President Trump is pushing Democrats further left and greatly enhancing his reelection chances. The Democratic Party’s leftward momentum was already there — Sanders did well in 2016, even before Trump was Republicans’ nominee. However, Trump’s presidency has accelerated the slide and threatens to turn 2020 into a contest of ideology, rather than just on his incumbency.
Two years ahead of 2020’s presidential election, the two nominees are already set. For Republicans, it will be President Trump, because incumbents seeking renomination get it — neither party has denied it in the last 100 years. For Democrats, it will be someone outside the establishment and to the left — while not as defined as the Republican prediction, the reasons are almost as definitive.
Historically, it is an easy prediction that Democrats will not nominate an establishment candidate, because their establishment candidates have done abysmally in general elections. Hillary’s defeat as the establishment standard-bearer repeated every establishment Democrat nominee’s result since Johnson in 1964.
Recent history is equally persuasive in predicting this non-establishment Democrat will be from the left. Sanders was only stopped in 2016 by Democratic establishment super delegates — absent them, the nomination is undecided going into the convention. Even with his liabilities — running against the consensus nominee, being from a small state, and 74 years old — Sanders still consistently won 40 percent or more of 2016 primary votes. In November, liberals made up 45 percent of those voting Democrat.
The left has only grown stronger. Unquestionably, this cohort is the most exercised over the Trump presidency and generating the most energy among Democrats.
At the same time, the Democratic establishment has grown weaker. Discredited by unabashed support for Clinton, and then by her stunning defeat, its members have neither a clear frontrunner around whom to unite, nor a cogent argument why the Party should coalesce behind one. And the super delegate firewall they used — among other things, fair and foul — to thwart their leftist insurgents last time will be diminished in 2020.
The establishment’s treatment of Clinton since her defeat has only played into the leftist insurgency’s hands. Its narrative now is that Trump did not so much win the election as Hillary lost it: Her baggage negated his, allowing him to avoid what would have been a fatal comparison with any other nominee.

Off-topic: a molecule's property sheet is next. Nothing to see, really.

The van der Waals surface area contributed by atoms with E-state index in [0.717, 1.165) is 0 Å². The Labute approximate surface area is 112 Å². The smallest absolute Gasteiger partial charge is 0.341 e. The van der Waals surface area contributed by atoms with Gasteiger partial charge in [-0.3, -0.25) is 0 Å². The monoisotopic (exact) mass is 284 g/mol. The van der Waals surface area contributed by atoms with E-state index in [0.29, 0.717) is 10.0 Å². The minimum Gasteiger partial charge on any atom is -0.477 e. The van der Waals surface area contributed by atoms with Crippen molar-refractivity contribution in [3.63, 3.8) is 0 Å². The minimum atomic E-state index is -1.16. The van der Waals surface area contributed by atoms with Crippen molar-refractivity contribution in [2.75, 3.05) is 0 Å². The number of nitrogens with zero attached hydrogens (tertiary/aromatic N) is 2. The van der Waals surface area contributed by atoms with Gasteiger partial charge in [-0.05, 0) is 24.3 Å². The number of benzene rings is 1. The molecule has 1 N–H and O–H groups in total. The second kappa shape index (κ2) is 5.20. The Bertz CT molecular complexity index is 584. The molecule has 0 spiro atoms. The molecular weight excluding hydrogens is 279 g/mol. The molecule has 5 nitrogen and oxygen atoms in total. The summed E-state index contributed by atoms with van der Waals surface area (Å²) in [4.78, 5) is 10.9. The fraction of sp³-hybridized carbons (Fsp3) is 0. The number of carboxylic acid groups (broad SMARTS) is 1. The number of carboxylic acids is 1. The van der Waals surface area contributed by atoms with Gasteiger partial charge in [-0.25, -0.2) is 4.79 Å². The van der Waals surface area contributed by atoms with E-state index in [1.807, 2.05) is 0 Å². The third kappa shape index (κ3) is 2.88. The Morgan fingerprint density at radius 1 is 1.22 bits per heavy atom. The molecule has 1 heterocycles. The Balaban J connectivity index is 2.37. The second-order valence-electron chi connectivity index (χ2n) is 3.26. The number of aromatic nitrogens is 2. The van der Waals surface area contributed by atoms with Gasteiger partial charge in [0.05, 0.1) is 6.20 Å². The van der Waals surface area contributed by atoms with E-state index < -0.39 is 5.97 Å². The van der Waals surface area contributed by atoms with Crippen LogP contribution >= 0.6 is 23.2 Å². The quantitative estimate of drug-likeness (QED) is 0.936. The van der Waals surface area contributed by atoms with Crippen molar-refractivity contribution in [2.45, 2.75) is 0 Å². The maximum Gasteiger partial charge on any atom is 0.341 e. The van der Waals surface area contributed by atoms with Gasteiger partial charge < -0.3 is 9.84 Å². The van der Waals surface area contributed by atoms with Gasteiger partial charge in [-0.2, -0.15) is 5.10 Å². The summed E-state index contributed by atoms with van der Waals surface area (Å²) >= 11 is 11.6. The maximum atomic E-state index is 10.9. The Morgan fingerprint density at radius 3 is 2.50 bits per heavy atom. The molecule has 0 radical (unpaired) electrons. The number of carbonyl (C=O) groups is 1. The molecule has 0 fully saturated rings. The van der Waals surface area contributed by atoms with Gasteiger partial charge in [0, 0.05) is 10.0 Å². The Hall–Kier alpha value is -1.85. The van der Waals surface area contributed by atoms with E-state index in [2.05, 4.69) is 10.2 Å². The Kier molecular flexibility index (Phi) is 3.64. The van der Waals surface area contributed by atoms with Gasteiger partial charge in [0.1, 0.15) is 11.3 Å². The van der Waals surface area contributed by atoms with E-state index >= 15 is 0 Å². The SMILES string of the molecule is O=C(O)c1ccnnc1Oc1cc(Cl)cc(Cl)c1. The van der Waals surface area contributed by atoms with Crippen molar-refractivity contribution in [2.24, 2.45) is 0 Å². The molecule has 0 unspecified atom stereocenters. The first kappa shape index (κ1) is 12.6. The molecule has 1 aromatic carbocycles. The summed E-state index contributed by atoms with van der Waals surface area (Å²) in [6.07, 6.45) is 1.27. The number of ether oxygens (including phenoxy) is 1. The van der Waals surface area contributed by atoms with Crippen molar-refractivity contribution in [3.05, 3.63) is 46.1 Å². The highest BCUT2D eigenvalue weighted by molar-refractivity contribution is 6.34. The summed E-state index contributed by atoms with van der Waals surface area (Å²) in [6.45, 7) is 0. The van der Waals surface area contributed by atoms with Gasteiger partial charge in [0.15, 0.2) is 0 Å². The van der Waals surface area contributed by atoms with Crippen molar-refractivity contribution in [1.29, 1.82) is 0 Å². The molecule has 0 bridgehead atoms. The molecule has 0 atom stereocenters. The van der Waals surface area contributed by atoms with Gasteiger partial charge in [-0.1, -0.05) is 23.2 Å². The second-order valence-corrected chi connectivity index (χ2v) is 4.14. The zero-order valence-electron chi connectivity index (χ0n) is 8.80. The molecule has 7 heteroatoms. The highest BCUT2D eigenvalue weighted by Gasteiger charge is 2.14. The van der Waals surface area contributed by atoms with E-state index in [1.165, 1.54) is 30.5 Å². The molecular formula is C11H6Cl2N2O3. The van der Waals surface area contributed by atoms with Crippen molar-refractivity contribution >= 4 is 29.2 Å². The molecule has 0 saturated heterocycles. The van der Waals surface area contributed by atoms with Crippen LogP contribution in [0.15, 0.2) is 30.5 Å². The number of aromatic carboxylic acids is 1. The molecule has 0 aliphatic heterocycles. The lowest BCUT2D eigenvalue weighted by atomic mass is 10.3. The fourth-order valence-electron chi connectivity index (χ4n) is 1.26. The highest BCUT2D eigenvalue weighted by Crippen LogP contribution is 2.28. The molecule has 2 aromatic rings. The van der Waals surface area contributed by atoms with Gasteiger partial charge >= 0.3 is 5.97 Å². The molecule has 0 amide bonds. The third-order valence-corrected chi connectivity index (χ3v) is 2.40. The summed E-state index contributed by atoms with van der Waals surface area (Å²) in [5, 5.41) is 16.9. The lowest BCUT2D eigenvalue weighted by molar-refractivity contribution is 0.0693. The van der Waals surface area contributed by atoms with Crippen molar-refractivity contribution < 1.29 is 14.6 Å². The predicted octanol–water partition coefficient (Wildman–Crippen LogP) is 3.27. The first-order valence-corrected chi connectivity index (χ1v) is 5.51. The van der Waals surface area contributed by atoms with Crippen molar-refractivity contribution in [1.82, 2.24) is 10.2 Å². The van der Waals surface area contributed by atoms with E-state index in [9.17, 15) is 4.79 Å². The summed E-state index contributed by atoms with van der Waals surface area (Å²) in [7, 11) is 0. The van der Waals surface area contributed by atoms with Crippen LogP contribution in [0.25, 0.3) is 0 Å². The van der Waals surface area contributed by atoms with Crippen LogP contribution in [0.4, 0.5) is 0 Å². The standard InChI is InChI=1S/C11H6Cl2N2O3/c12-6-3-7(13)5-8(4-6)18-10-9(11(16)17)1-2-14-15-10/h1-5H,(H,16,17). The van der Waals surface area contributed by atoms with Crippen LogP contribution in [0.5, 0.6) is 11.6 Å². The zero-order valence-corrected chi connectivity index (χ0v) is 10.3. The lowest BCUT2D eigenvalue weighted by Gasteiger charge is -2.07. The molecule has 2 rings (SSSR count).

However, this after-the-fact assessment implicates the establishment all the more. None of Clinton’s problems were unknown going into the race, yet establishment Democrats backed her to the hilt. While their condemnation of Clinton is designed to absolve the Democratic brand from her defeat, it indicts the Democratic establishment who insisted on her nomination. And it further vindicates the left who insisted on content over form two years ago. Little wonder liberals now demand it all the louder.
The result of this Democratic split is a 2020 anti-establishment nominee from the left, who will play even more into Trump’s hands than Clinton did in 2016. While Hillary’s personal issues largely insulated Trump from his own, an anti-establishment nominee turns the race from 2016’s one of personalities to 2020’s one of ideologies.
Waging a campaign of stark ideological contrasts would be Trump’s ideal scenario. In 2016, liberals made up just 26 percent of America’s electorate. That means three-quarters of voters are not liberal, so this automatically tilts the field to Trump’s advantage.
Further, being run at from the left will help consolidate Trump’s support on the right. Forgotten in his 2016 win was his failure to win 19 percent of conservatives (35 percent of all voters). Facing the prospect of their ideological opposite winning, Trump can expect greater conservative support.
Furthermore, such a left versus right contrast will muddy the water for moderates. Much the way 2016’s clash of political baggage implicitly aided Trump, a contest between the ends of America’s political spectrum would benefit him in 2020. Because Trump won just 40 percent of moderates (39 percent of voters) in 2016, even a split helps him enormously in 2020.
As President Trump seeks reelection, he will already have great advantages. In 2016, he was a political neophyte; in 2020, he will be a four-year incumbent. Elected incumbents rarely lose reelection — only three in the last 100 years. The economy, America’s most important political variable, is strong — far stronger than during his predecessor’s eight years. And he has put together a conservative record in office that should attract back many conservatives who did not support him in 2016.
Yet none of these advantages may match the one Democrats are likely to give him by nominating an anti-establishment liberal. In 2016, Trump won what was essentially a campaign of personalities with Clinton. In 2020, the race is likely to be one of ideologies. If during the first election Trump backed into his seemingly perfect opponent, this time he is effectively backing Democrats into nominating an even more favorable one for him.
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